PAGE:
In 2014, the National Academies released a report which concluded that NASA’s current plans for getting humans to Mars could not happen earlier than 2046 without a massive (and unlikely) increase to the human spaceflight program’s budget.
HUMANS TO MARS AFFORDABLE & POSSIBLE?
In response, The Planetary Society held a workshop in the Spring of 2015 to explore a proof-of-concept plan which could get humans near Mars over a decade sooner. This is known as orbit-first.
Instead of landing on the first go, NASA could lay out a series of missions that use existing programs, strategically build experience and capability, and spread out cost. The orbit-first concept would send astronauts near the Moon throughout the 2020s, to Mars orbit and Phobos in 2033, and finally to the surface of Mars by 2039 to begin an ongoing program of exploration.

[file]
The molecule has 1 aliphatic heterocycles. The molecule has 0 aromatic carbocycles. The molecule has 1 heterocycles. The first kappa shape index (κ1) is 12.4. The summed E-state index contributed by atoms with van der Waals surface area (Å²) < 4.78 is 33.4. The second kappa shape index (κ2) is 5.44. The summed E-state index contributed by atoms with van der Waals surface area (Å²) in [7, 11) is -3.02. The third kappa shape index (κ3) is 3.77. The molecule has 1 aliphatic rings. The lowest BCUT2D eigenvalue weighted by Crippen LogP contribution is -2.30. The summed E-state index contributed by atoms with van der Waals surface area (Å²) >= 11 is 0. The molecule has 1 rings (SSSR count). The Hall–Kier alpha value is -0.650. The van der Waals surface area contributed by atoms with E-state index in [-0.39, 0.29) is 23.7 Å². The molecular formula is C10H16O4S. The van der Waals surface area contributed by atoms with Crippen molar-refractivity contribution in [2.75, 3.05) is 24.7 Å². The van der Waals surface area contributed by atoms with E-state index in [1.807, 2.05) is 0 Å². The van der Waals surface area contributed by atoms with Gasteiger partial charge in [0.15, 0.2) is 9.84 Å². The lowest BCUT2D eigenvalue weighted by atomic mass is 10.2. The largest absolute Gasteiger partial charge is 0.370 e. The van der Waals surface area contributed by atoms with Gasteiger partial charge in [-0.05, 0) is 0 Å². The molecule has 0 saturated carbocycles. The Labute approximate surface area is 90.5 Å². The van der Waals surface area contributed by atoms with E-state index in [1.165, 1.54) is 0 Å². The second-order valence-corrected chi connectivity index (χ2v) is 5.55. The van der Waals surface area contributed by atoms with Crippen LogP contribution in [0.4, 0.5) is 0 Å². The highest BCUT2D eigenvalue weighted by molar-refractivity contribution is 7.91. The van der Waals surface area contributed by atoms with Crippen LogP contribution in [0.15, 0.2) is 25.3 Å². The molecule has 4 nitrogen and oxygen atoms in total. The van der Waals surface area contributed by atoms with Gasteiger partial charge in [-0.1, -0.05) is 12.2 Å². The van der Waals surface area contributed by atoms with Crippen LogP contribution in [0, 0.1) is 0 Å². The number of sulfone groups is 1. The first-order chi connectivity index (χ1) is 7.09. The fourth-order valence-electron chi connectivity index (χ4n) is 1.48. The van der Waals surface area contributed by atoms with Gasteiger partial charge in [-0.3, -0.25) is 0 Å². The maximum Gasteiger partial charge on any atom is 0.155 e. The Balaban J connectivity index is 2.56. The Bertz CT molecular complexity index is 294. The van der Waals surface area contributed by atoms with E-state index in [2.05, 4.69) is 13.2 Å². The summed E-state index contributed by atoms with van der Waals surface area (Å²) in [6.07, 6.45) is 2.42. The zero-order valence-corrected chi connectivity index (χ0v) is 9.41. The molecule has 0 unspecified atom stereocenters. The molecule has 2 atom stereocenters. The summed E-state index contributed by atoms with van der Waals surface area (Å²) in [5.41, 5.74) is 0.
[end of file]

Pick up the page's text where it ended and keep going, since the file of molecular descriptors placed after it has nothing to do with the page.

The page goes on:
We’ve released a report—written for anyone to read— which highlights the major points of discussion from our workshop, and includes details on the orbit-first plan and its potential for science, public outreach, and affordability. You can download, read, and share it for free.
The Planetary Society held its workshop in Washington, D.C., from March 31st – April 1st of 2015. We invited nearly 80 participants from various NASA centers, the scientific community, academia, and government. Our goal was to faciliate a discussion about the future of human spaceflight at NASA—with a particular focus on a sustainable, affordable pathway to humans on Mars. Our program and agenda are posted online.